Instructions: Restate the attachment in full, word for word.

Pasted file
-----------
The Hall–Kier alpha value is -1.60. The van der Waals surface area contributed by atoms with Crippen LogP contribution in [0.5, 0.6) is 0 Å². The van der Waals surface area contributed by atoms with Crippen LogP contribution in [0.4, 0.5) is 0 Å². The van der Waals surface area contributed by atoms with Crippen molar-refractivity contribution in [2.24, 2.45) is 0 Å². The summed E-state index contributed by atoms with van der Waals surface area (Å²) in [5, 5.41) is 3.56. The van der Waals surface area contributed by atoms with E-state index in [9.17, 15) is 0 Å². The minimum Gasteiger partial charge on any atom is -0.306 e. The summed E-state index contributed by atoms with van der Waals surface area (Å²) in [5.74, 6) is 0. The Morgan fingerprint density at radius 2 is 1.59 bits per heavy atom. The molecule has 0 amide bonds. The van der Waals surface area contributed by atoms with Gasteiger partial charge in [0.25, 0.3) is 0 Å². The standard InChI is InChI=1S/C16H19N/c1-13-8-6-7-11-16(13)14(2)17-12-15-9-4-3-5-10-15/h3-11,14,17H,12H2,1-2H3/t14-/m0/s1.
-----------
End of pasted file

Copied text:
The Hall–Kier alpha value is -1.60. The van der Waals surface area contributed by atoms with Crippen LogP contribution in [0.5, 0.6) is 0 Å². The van der Waals surface area contributed by atoms with Crippen LogP contribution in [0.4, 0.5) is 0 Å². The van der Waals surface area contributed by atoms with Crippen molar-refractivity contribution in [2.24, 2.45) is 0 Å². The summed E-state index contributed by atoms with van der Waals surface area (Å²) in [5, 5.41) is 3.56. The van der Waals surface area contributed by atoms with E-state index in [9.17, 15) is 0 Å². The minimum Gasteiger partial charge on any atom is -0.306 e. The summed E-state index contributed by atoms with van der Waals surface area (Å²) in [5.74, 6) is 0. The Morgan fingerprint density at radius 2 is 1.59 bits per heavy atom. The molecule has 0 amide bonds. The van der Waals surface area contributed by atoms with Gasteiger partial charge in [0.25, 0.3) is 0 Å². The standard InChI is InChI=1S/C16H19N/c1-13-8-6-7-11-16(13)14(2)17-12-15-9-4-3-5-10-15/h3-11,14,17H,12H2,1-2H3/t14-/m0/s1.